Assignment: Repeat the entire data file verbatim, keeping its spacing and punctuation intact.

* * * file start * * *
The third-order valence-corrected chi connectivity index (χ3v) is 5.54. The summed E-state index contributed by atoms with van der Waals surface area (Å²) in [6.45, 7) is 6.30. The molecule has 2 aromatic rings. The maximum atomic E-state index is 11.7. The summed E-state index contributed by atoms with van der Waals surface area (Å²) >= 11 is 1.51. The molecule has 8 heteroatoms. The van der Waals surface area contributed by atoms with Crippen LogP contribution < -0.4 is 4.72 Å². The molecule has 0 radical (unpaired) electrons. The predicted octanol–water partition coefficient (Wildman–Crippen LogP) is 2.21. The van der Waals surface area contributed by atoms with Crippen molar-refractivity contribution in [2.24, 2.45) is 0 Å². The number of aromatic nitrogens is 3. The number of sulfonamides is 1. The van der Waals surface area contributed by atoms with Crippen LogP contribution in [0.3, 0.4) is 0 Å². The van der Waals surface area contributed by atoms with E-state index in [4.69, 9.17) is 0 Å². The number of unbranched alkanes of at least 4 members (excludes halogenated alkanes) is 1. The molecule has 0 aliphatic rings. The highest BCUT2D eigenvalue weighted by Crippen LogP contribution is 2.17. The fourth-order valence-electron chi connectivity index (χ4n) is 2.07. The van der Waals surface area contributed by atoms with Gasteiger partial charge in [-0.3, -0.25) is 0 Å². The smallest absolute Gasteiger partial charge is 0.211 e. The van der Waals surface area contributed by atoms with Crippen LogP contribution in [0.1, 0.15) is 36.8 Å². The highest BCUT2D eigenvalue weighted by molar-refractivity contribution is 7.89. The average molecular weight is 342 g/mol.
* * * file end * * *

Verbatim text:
The third-order valence-corrected chi connectivity index (χ3v) is 5.54. The summed E-state index contributed by atoms with van der Waals surface area (Å²) in [6.45, 7) is 6.30. The molecule has 2 aromatic rings. The maximum atomic E-state index is 11.7. The summed E-state index contributed by atoms with van der Waals surface area (Å²) >= 11 is 1.51. The molecule has 8 heteroatoms. The van der Waals surface area contributed by atoms with Crippen LogP contribution < -0.4 is 4.72 Å². The molecule has 0 radical (unpaired) electrons. The predicted octanol–water partition coefficient (Wildman–Crippen LogP) is 2.21. The van der Waals surface area contributed by atoms with Crippen molar-refractivity contribution in [2.24, 2.45) is 0 Å². The number of aromatic nitrogens is 3. The number of sulfonamides is 1. The van der Waals surface area contributed by atoms with Crippen LogP contribution in [0.3, 0.4) is 0 Å². The van der Waals surface area contributed by atoms with E-state index in [4.69, 9.17) is 0 Å². The number of unbranched alkanes of at least 4 members (excludes halogenated alkanes) is 1. The molecule has 0 aliphatic rings. The highest BCUT2D eigenvalue weighted by Crippen LogP contribution is 2.17. The fourth-order valence-electron chi connectivity index (χ4n) is 2.07. The van der Waals surface area contributed by atoms with Gasteiger partial charge in [-0.3, -0.25) is 0 Å². The smallest absolute Gasteiger partial charge is 0.211 e. The van der Waals surface area contributed by atoms with Crippen LogP contribution in [0.1, 0.15) is 36.8 Å². The highest BCUT2D eigenvalue weighted by molar-refractivity contribution is 7.89. The average molecular weight is 342 g/mol.